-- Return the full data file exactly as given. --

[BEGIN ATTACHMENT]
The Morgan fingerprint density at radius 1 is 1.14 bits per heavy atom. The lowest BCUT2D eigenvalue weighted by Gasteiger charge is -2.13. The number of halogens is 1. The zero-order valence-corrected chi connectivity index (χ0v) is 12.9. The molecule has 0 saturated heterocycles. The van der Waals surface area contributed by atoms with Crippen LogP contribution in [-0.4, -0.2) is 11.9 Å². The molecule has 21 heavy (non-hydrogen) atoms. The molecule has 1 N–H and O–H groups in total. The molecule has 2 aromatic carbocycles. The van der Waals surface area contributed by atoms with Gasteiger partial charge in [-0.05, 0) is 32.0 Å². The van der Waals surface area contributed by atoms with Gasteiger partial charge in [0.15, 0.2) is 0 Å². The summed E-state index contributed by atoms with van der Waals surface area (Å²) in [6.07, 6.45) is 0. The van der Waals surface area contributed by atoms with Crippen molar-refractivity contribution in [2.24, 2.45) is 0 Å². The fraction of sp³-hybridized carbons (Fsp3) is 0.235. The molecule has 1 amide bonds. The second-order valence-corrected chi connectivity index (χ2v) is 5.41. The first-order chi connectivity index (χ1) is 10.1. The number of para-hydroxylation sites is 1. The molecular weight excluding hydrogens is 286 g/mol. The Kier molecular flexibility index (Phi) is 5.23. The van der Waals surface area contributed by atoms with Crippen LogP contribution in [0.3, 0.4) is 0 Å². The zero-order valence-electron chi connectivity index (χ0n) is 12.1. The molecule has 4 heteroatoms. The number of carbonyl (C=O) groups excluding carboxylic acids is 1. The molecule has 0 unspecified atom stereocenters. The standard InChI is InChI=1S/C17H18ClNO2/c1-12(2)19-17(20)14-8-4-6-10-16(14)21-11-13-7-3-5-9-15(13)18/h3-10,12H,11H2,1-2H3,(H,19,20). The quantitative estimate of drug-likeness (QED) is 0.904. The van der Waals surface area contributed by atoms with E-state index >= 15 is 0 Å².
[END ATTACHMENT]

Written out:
The Morgan fingerprint density at radius 1 is 1.14 bits per heavy atom. The lowest BCUT2D eigenvalue weighted by Gasteiger charge is -2.13. The number of halogens is 1. The zero-order valence-corrected chi connectivity index (χ0v) is 12.9. The molecule has 0 saturated heterocycles. The van der Waals surface area contributed by atoms with Crippen LogP contribution in [-0.4, -0.2) is 11.9 Å². The molecule has 21 heavy (non-hydrogen) atoms. The molecule has 1 N–H and O–H groups in total. The molecule has 2 aromatic carbocycles. The van der Waals surface area contributed by atoms with Gasteiger partial charge in [-0.05, 0) is 32.0 Å². The van der Waals surface area contributed by atoms with Gasteiger partial charge in [0.15, 0.2) is 0 Å². The summed E-state index contributed by atoms with van der Waals surface area (Å²) in [6.07, 6.45) is 0. The van der Waals surface area contributed by atoms with Crippen molar-refractivity contribution in [2.24, 2.45) is 0 Å². The fraction of sp³-hybridized carbons (Fsp3) is 0.235. The molecule has 1 amide bonds. The second-order valence-corrected chi connectivity index (χ2v) is 5.41. The first-order chi connectivity index (χ1) is 10.1. The number of para-hydroxylation sites is 1. The molecular weight excluding hydrogens is 286 g/mol. The Kier molecular flexibility index (Phi) is 5.23. The van der Waals surface area contributed by atoms with Crippen LogP contribution in [0.3, 0.4) is 0 Å². The zero-order valence-electron chi connectivity index (χ0n) is 12.1. The molecule has 4 heteroatoms. The number of carbonyl (C=O) groups excluding carboxylic acids is 1. The molecule has 0 unspecified atom stereocenters. The standard InChI is InChI=1S/C17H18ClNO2/c1-12(2)19-17(20)14-8-4-6-10-16(14)21-11-13-7-3-5-9-15(13)18/h3-10,12H,11H2,1-2H3,(H,19,20). The quantitative estimate of drug-likeness (QED) is 0.904. The van der Waals surface area contributed by atoms with E-state index >= 15 is 0 Å².